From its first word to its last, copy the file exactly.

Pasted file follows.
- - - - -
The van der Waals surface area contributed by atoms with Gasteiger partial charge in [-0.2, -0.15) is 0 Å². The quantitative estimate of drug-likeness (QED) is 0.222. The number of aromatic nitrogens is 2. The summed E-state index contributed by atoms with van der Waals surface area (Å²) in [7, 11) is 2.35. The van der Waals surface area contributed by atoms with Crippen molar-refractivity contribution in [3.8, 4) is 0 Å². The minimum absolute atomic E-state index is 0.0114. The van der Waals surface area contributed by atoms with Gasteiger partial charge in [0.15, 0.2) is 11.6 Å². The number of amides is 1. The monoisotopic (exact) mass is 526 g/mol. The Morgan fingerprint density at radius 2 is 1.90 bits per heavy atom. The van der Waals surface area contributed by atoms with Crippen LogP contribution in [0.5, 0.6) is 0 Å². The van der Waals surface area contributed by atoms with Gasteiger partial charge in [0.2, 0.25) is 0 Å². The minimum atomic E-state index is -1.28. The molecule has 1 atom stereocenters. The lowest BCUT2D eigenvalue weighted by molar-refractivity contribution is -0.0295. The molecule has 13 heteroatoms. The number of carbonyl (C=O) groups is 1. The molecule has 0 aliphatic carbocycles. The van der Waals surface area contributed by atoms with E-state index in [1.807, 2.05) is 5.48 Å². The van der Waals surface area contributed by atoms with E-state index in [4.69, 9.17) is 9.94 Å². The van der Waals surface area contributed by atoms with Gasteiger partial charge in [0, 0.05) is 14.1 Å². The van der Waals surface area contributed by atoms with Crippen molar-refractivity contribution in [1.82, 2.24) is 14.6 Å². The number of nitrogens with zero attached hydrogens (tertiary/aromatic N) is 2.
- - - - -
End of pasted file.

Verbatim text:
The van der Waals surface area contributed by atoms with Gasteiger partial charge in [-0.2, -0.15) is 0 Å². The quantitative estimate of drug-likeness (QED) is 0.222. The number of aromatic nitrogens is 2. The summed E-state index contributed by atoms with van der Waals surface area (Å²) in [7, 11) is 2.35. The van der Waals surface area contributed by atoms with Crippen molar-refractivity contribution in [3.8, 4) is 0 Å². The minimum absolute atomic E-state index is 0.0114. The van der Waals surface area contributed by atoms with Gasteiger partial charge in [0.15, 0.2) is 11.6 Å². The number of amides is 1. The monoisotopic (exact) mass is 526 g/mol. The Morgan fingerprint density at radius 2 is 1.90 bits per heavy atom. The van der Waals surface area contributed by atoms with Crippen LogP contribution in [0.5, 0.6) is 0 Å². The van der Waals surface area contributed by atoms with Gasteiger partial charge in [0.2, 0.25) is 0 Å². The minimum atomic E-state index is -1.28. The molecule has 1 atom stereocenters. The lowest BCUT2D eigenvalue weighted by molar-refractivity contribution is -0.0295. The molecule has 13 heteroatoms. The number of carbonyl (C=O) groups is 1. The molecule has 0 aliphatic carbocycles. The van der Waals surface area contributed by atoms with E-state index in [1.807, 2.05) is 5.48 Å². The van der Waals surface area contributed by atoms with E-state index in [4.69, 9.17) is 9.94 Å². The van der Waals surface area contributed by atoms with Gasteiger partial charge in [0, 0.05) is 14.1 Å². The van der Waals surface area contributed by atoms with Crippen molar-refractivity contribution in [1.82, 2.24) is 14.6 Å². The number of nitrogens with zero attached hydrogens (tertiary/aromatic N) is 2.